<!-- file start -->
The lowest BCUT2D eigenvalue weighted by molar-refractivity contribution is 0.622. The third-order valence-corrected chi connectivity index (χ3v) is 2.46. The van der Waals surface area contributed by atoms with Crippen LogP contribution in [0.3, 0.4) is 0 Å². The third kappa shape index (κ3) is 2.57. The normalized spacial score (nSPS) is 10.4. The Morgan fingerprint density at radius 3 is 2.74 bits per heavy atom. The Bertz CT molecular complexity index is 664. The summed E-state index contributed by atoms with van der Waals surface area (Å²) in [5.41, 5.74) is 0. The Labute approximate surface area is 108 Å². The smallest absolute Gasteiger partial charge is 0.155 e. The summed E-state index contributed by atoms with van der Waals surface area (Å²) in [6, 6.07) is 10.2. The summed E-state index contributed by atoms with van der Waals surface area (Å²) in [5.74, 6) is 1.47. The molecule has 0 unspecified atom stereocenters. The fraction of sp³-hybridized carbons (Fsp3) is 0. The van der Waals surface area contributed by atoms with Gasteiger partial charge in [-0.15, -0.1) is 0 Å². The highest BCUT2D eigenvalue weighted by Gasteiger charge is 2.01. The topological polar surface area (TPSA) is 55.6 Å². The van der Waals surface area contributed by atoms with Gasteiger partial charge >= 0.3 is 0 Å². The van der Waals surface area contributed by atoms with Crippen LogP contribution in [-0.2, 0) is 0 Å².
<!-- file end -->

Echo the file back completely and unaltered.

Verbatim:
The lowest BCUT2D eigenvalue weighted by molar-refractivity contribution is 0.622. The third-order valence-corrected chi connectivity index (χ3v) is 2.46. The van der Waals surface area contributed by atoms with Crippen LogP contribution in [0.3, 0.4) is 0 Å². The third kappa shape index (κ3) is 2.57. The normalized spacial score (nSPS) is 10.4. The Morgan fingerprint density at radius 3 is 2.74 bits per heavy atom. The Bertz CT molecular complexity index is 664. The summed E-state index contributed by atoms with van der Waals surface area (Å²) in [5.41, 5.74) is 0. The Labute approximate surface area is 108 Å². The smallest absolute Gasteiger partial charge is 0.155 e. The summed E-state index contributed by atoms with van der Waals surface area (Å²) in [6, 6.07) is 10.2. The summed E-state index contributed by atoms with van der Waals surface area (Å²) in [5.74, 6) is 1.47. The molecule has 0 unspecified atom stereocenters. The fraction of sp³-hybridized carbons (Fsp3) is 0. The van der Waals surface area contributed by atoms with Gasteiger partial charge in [-0.15, -0.1) is 0 Å². The highest BCUT2D eigenvalue weighted by Gasteiger charge is 2.01. The topological polar surface area (TPSA) is 55.6 Å². The van der Waals surface area contributed by atoms with Gasteiger partial charge >= 0.3 is 0 Å². The van der Waals surface area contributed by atoms with Crippen LogP contribution in [-0.2, 0) is 0 Å².